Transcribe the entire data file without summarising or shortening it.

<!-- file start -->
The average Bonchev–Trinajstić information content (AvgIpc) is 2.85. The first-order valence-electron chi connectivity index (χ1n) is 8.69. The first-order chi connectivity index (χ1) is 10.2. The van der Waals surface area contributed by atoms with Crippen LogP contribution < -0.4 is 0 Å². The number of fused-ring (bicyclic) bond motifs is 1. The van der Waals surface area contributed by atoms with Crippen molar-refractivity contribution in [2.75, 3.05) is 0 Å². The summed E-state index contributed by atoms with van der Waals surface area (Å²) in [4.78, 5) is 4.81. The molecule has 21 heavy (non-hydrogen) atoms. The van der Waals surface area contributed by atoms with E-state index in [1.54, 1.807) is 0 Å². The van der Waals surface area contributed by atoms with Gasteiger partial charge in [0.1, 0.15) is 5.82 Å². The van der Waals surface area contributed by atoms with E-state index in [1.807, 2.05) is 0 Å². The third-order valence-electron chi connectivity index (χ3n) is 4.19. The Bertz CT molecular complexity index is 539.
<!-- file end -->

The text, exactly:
The average Bonchev–Trinajstić information content (AvgIpc) is 2.85. The first-order valence-electron chi connectivity index (χ1n) is 8.69. The first-order chi connectivity index (χ1) is 10.2. The van der Waals surface area contributed by atoms with Crippen LogP contribution < -0.4 is 0 Å². The number of fused-ring (bicyclic) bond motifs is 1. The van der Waals surface area contributed by atoms with Crippen molar-refractivity contribution in [2.75, 3.05) is 0 Å². The summed E-state index contributed by atoms with van der Waals surface area (Å²) in [4.78, 5) is 4.81. The molecule has 21 heavy (non-hydrogen) atoms. The van der Waals surface area contributed by atoms with E-state index in [1.54, 1.807) is 0 Å². The van der Waals surface area contributed by atoms with Gasteiger partial charge in [0.1, 0.15) is 5.82 Å². The van der Waals surface area contributed by atoms with E-state index in [1.807, 2.05) is 0 Å². The third-order valence-electron chi connectivity index (χ3n) is 4.19. The Bertz CT molecular complexity index is 539.